So i have found that my electronic thermometer and hydrometer's readings are reflecting the top of the egg versus the bottom. 104@ top and :/100 on the turner and I'm waiting for the reading for on the very bottom. What should I be setting my temps at to be sure the egg is propely heated all around? I have a still air incubator.
your did calibrate them first???? yesss????right??????? no not with a still air, you should get a fan and put it in, I highly suggest it! but for now, read and understand why you dont have stable temps all around, and then you will understand where to set your thermometers........
Let me throw this out here from the article just once for everyone, you need the STILL AIR PART....... (from the Hatching Eggs 101 - BackYard Chickens Community)
Never trust the thermometer that comes with the incubator, always check it.
The thermometer that came with my incubator was off by 5 degrees.
That could mean life or death for your babies.
Did you know "The yolk is orange and on its surface is a visible germinal disc; radiating from this area is the more watery white
yolk, which is less dense. During turning, the yolk’s structure makes the part containing the germinal disc stay most dorsal (closest to the incubating bird) for heating"
With a Forced Air Incubator (fan model) you can get the best hatch rate by keeping the temperature at 99.5º F. throughout the entire incubation period. HOWEVER, when using a Still Air incubator (no fan) at 102º F. The reason for different temperatures is that with a fan model the circulating air warms all around the egg while still air temperatures are warmer at the top of the egg than at the bottom. The temperature is measured at the level where the embryos develop (at the top of the HORIZONTAL egg). NOTE:
If the eggs are in vertical position, elevate the thermometer just below the top of the egg. The temperature is measured at the level where the embryos develop (at the top of the egg). Never allow the thermometer to touch the eggs or incubator because incorrect readings can result.
A high temperature tends to produce early hatches. A consistently cooler temperature tends to increase incubation times and produce weakened chicks. In both cases the total chicks hatched will be reduced. Prepare your incubator and run it for several days before adding eggs, to be positive you are maintaining correct incubation temperature. NOTE: It is common that when adding eggs the temperature will drop but should come back up to correct temperature within an hour or two. Don’t rest the thermometer's bulb touching the eggs or the incubator. Incorrect readings will result. Did you know that 10/13 day old embryos begin to produce excess heat in the incubator? Most large commercial incubators will spend more time cooling than heating!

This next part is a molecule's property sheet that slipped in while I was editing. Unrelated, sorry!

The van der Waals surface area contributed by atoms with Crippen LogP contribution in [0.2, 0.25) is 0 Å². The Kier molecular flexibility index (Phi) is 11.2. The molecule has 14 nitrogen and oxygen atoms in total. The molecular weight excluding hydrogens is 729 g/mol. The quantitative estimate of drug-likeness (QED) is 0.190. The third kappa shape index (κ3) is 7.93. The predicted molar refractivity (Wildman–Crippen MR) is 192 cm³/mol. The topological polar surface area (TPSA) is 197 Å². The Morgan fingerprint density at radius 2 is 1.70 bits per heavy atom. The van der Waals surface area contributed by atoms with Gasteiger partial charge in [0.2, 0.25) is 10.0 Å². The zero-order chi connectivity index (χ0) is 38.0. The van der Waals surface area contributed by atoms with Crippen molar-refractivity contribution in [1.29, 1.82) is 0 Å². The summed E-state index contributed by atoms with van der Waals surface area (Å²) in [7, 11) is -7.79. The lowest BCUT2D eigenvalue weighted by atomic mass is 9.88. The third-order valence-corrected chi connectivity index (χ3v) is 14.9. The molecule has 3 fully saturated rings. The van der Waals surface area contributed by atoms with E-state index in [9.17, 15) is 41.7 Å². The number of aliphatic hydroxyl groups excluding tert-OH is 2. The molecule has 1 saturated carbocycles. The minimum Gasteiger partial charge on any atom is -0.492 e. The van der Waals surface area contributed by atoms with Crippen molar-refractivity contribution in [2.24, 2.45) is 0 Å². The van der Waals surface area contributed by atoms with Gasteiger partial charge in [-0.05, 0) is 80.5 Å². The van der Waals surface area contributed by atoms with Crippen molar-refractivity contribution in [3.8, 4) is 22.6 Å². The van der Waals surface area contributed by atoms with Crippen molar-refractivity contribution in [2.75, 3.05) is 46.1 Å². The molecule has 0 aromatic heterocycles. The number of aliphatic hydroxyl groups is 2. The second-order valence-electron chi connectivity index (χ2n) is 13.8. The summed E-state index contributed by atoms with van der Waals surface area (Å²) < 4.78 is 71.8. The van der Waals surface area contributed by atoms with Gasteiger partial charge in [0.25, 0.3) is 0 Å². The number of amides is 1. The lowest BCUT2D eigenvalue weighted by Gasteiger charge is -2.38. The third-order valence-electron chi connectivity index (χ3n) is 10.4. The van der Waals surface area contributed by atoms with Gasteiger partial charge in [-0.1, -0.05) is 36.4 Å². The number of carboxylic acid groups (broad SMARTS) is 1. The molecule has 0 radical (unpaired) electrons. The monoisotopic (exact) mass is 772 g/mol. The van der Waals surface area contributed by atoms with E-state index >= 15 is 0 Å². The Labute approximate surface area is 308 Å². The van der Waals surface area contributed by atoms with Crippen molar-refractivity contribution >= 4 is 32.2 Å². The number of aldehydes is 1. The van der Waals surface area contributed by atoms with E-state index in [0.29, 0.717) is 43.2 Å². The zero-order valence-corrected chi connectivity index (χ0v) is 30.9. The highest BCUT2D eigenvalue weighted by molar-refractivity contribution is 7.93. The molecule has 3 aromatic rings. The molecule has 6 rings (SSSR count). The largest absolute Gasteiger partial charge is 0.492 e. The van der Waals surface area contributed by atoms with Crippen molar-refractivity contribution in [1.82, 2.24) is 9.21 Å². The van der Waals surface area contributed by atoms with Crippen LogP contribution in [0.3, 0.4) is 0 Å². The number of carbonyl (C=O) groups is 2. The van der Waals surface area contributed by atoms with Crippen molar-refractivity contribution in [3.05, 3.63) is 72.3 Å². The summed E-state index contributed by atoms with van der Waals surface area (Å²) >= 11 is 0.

Why Measure eggshell temperature?
CALIBRATION! YES! It’s IMPORTANT!
Calibrate the thermometer/s you are using for your Incubator. I use 3 thermometers! You need to make sure your thermometer is reading correctly, Even one degree may cause serious problems with your hatch! A simple method without specialized instruments and knowledge is to compare your thermometer/hygrometer with other devices.
CALIBRATION of thermometers:
Freezing point method.
Fill a glass with crushed ice. Add a LITTLE clean water until the glass is full and stir. Wait 3 minutes then insert the thermometer tip into the ice-filled glass so it’s in the water ice mixture. Wait a minute and if the thermometer reads 32 F then it’s accurate, and if it does not, it requires calibration.
Boiling point method.
Boil water in a pot, about 6” deep. When the water is at boiling point, place the thermometer into the water and make sure that the tip stays in the middle of the boiling pot, away from bottom and sides. Wait 30 seconds and check if the thermometer reads correctly at 212 degrees if you are at sea level or below 1,000 feet elevation. The boiling point of water varies for different elevations: sea level at 212 F, 1000 feet at 210 F, 2000 feet at 208 F, 3000 feet at 206.4 F, 5000 feet at 202.75 F, and 8,000 feet at 197.5 F. The thermometer needs calibration if the reading is incorrect.
Calibrate the Digital Thermometer
Adjust the nut of the digital thermometer in order to correct the temperature. This is done by simply turning the adjuster until the correct reading is reached. Digital thermometers do not require any adjustment of a screw or nut. You simply need to locate the reset button. When the freezing point or boiling point of water is achieved, simply push the button and that’s it. Some digital thermometers may require you to push hold the reset button.
More information on Calibrating your thermometer/hygrometer:
HOW TO CALIBRATE HYGRO with SALT TEST
NOTE: Some incubators, even expensive ones may have "hot spots" or "cool spots" depending on air circulation inside the incubator.
Probe thermometer & water weasel (Water Wiggler, Water Snake) found on Amazon or Ebay make for EXCELLENT internal temp guides! The perfect internal temperature of an embryo is 99.5 degrees. If you can't find a water wiggler you can make your own with ziplock filled with water folded in half and insert the probe in the center middle.
Examples of thermometers and hygrometers
I personally like to keep a digital one that also keeps track of “highs and lows” along with 2 incubator thermometers AND a PROBE! It depends on how scientific you plan your hatch!
More Important than make/model is CALIBRATION.
It NEEDS TO BE SPOT ON!